Months earlier, but well after the NARA referral to the FBI, the Archives was deeply involved in the probe when it fielded a request in April 2022 from the Biden White House to facilitate FBI "special access" to 15 boxes of documents Trump had returned to the Archives, some of which contained the classified memos, according to a letter from the Archives to one of Trump's attorneys.

"On April 11, 2022, the White House Counsel's Office — affirming a request from the Department of Justice supported by an FBI letterhead memorandum — formally transmitted a request that NARA provide the FBI access to the 15 boxes for its review within seven days, with the possibility that the FBI might request copies of specific documents following its review of the boxes," the Archives wrote in a May 10, 2022 letter to Trump lawyer Evan Corcoran.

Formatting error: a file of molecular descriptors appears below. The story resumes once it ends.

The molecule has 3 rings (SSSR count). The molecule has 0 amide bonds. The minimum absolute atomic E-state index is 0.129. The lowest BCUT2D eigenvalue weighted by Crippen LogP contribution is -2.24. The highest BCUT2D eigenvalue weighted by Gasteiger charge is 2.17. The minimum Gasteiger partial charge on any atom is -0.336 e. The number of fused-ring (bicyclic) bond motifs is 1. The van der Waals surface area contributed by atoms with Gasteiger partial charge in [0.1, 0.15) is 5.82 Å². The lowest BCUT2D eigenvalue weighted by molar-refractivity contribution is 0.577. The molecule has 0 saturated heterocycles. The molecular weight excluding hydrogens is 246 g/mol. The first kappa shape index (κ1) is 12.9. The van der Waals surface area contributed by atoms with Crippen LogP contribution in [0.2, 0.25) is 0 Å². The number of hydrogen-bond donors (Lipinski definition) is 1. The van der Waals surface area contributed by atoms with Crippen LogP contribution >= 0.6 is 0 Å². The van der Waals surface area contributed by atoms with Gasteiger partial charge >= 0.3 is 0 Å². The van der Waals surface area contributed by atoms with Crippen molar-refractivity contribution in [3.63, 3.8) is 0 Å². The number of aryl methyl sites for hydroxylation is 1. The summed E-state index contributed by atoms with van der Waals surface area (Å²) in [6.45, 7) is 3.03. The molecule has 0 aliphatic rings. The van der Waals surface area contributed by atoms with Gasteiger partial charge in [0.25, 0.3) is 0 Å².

Such documents, released by NARA to the public, clearly show Archives activity well after the criminal referral.

But despite the activity, both the FBI and NARA have continued to maintain the case changed hands and the Archives dropped out as soon as the National Archives Office of Inspector General referred the matter to the FBI for criminal investigation on Feb. 9, 2022.

"NARA received the 15 boxes from President Trump on January 18, 2022, and then discovered that they contained classified national security information," Wall wrote current House Judiciary Committee Chairman Jim Jordan and current House Oversight Committee Chairman James Comer on Oct. 25 of last year.

"Shortly after the discovery, NARA consulted with its Office of Inspector General (OIG), which operates independently of NARA," Wall added. "As DOJ has disclosed publicly in court filings, NARA's OIG subsequently referred the matter to DOJ on February 9, 2022."

In its application for the search warrant used to raid Mar-a-Lago, the FBI likewise cited the February 2022 referral as the trigger for probable cause for its investigation.

"The investigation began as a result of a referral the United States National Archives and Records Administration (NARA) sent to the United States Department of Justice (DOJ) on February 9, 2022," an FBI agent wrote in the affidavit.